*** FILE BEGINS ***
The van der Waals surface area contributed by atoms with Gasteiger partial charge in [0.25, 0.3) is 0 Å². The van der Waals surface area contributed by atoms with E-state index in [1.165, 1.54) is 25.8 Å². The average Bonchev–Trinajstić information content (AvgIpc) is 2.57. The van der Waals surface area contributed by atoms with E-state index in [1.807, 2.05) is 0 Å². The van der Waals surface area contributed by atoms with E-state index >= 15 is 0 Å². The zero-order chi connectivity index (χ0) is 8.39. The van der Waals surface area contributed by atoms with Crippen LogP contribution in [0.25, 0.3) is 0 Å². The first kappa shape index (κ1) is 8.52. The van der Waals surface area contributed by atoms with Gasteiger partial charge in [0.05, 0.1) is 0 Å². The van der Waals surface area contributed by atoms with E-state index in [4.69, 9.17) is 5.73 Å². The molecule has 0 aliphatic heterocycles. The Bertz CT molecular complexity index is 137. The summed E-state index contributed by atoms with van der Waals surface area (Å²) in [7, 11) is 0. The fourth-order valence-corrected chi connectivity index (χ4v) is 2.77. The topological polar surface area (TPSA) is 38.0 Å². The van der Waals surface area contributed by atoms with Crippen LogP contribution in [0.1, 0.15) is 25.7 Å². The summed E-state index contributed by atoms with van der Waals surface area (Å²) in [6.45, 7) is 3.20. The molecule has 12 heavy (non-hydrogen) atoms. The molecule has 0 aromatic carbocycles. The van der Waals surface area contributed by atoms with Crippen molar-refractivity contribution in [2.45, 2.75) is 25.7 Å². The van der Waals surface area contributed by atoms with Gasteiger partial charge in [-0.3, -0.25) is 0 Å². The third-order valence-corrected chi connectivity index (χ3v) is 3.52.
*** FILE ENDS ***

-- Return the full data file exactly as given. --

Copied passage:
The van der Waals surface area contributed by atoms with Gasteiger partial charge in [0.25, 0.3) is 0 Å². The van der Waals surface area contributed by atoms with E-state index in [1.165, 1.54) is 25.8 Å². The average Bonchev–Trinajstić information content (AvgIpc) is 2.57. The van der Waals surface area contributed by atoms with E-state index in [1.807, 2.05) is 0 Å². The van der Waals surface area contributed by atoms with E-state index >= 15 is 0 Å². The zero-order chi connectivity index (χ0) is 8.39. The van der Waals surface area contributed by atoms with Crippen LogP contribution in [0.25, 0.3) is 0 Å². The first kappa shape index (κ1) is 8.52. The van der Waals surface area contributed by atoms with Gasteiger partial charge in [0.05, 0.1) is 0 Å². The van der Waals surface area contributed by atoms with E-state index in [4.69, 9.17) is 5.73 Å². The molecule has 0 aliphatic heterocycles. The Bertz CT molecular complexity index is 137. The summed E-state index contributed by atoms with van der Waals surface area (Å²) in [7, 11) is 0. The fourth-order valence-corrected chi connectivity index (χ4v) is 2.77. The topological polar surface area (TPSA) is 38.0 Å². The van der Waals surface area contributed by atoms with Crippen LogP contribution in [0.1, 0.15) is 25.7 Å². The summed E-state index contributed by atoms with van der Waals surface area (Å²) in [6.45, 7) is 3.20. The molecule has 12 heavy (non-hydrogen) atoms. The molecule has 0 aromatic carbocycles. The van der Waals surface area contributed by atoms with Crippen molar-refractivity contribution in [2.45, 2.75) is 25.7 Å². The van der Waals surface area contributed by atoms with Gasteiger partial charge in [-0.3, -0.25) is 0 Å². The third-order valence-corrected chi connectivity index (χ3v) is 3.52.